Restoration Hope - Sermon for October 24, 2021 (Twenty-First Sunday After Pentecost)
Scripture Readings: Jeremiah 31:7–9 | Psalm 126 | Hebrews 7:23–28 | Mark 10:46–52
“Then Jesus said to him, “What do you want me to do for you?” The blind man said to him, “My teacher, let me see again.”” (Mark 10:51).
A lot has happened to the outside of St. Luke’s Church this past month. After years of hopes and plans, and service, our building restoration work is now almost complete. That said, our restoration fundraising is still very much in progress. Right now we’re about one third of the way towards our fundraising goal. Much has already been accomplished, but we know there’s still much to do. Even so, it’s wonderful to actually see the longed-for restoration actually taking place.
There are of course many other kinds of restoration we’re still longing for: pre-COVID-19 rhythms of life… full pews, and a packed Sunday school… reunions or reconciliations with those we love… healings of our bodies, our minds, and our souls.
Our Scripture readings today from Jeremiah and the Gospel of Mark give us much to contemplate when it comes to hope of restoration.
Things were looking pretty grim in Jeremiah’s days. Israel’s Northern tribes had already been overrun by Assyria, their people taken away as slaves, and scattered out among the nations. Those left in the Southern Kingdom of Judah, reduced to the region around Jerusalem, had survived Assyria’s onslaught, but were now living in the shadow of another ancient superpower: Babylon.
By the time of our reading today from Jeremiah Chapter 31, Babylon had already defeated Judah once, and had taken away it’s royalty and upper classes into exile. This was a crushing blow to Judah’s people, who were on the brink of collapse… so many were trying to come up with plans to regain their nation’s independence… to find powerful allies to help them break free of Babylon. At this crucial time, Jeremiah kept preaching an unpopular message from the LORD God: that there was no way to go back, or to fight off this enemy… because it was God Himself who was sending Judah into Exile.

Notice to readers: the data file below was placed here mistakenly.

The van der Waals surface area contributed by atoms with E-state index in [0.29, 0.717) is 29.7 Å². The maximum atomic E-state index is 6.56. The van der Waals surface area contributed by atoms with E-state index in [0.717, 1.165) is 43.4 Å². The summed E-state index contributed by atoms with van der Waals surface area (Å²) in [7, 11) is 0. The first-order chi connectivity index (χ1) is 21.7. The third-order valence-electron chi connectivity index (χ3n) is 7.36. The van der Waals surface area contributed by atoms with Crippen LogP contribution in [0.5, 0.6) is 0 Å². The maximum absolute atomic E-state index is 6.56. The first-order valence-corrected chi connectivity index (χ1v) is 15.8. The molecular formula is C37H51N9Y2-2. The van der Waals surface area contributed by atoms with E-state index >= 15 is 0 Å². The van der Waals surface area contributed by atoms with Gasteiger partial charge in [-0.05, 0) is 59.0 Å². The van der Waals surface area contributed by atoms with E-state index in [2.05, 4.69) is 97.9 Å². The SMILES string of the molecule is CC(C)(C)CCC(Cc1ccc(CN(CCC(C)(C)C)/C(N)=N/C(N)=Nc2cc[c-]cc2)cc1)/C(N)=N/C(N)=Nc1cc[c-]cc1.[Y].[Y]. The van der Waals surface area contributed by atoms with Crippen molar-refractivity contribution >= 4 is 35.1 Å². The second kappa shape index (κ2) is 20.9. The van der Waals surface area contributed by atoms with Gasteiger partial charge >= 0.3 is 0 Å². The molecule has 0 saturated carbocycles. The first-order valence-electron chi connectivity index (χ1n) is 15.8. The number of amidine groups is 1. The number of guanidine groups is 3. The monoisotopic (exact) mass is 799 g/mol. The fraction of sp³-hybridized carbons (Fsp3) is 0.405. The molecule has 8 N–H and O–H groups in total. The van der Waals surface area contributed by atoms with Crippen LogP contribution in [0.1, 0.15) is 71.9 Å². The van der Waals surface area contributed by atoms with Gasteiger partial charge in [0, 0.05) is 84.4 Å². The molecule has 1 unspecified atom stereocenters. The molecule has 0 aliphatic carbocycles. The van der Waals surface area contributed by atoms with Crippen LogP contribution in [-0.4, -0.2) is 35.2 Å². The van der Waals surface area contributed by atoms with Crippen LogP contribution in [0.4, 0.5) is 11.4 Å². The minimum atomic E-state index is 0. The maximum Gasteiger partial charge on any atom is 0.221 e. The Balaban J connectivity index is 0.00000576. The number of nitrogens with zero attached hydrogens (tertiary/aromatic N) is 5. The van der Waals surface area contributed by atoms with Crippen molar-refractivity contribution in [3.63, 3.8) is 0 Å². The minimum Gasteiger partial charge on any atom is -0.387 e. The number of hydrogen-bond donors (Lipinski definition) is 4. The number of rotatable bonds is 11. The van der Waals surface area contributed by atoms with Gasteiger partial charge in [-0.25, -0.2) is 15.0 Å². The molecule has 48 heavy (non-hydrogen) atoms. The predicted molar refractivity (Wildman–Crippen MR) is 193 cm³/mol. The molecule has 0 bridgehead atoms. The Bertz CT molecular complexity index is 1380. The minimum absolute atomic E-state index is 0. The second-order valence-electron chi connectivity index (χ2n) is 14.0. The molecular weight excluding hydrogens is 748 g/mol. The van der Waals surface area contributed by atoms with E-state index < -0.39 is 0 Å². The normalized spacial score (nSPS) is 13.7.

In Jeremiah 29:4-6, the prophet sends word to those already in Exile, dashing their hopes, fed by several false prophets, that Judah’s pain would soon be over, and that things would shortly go back to normal. “4 Thus says the Lord of hosts, the God of Israel, to all the exiles whom I have sent into exile from Jerusalem to Babylon: 5 Build houses and live in them; plant gardens and eat what they produce. 6 Take wives and have sons and daughters; take wives for your sons, and give your daughters in marriage, that they may bear sons and daughters; multiply there, and do not decrease.” Settle in, God says to His people. Learn to live in this strange land. The message was clear: they would not be going back to the lives they once had known.
But despite this heart-breaking message, the LORD gives His people unexpectedly good news too. Through Jeremiah, God promises that even though Exile seems like an utter defeat for Judah, there’s far more to their story, and their future, then they imagined… and God gives them a mission, a purpose to take part in they would never have expected.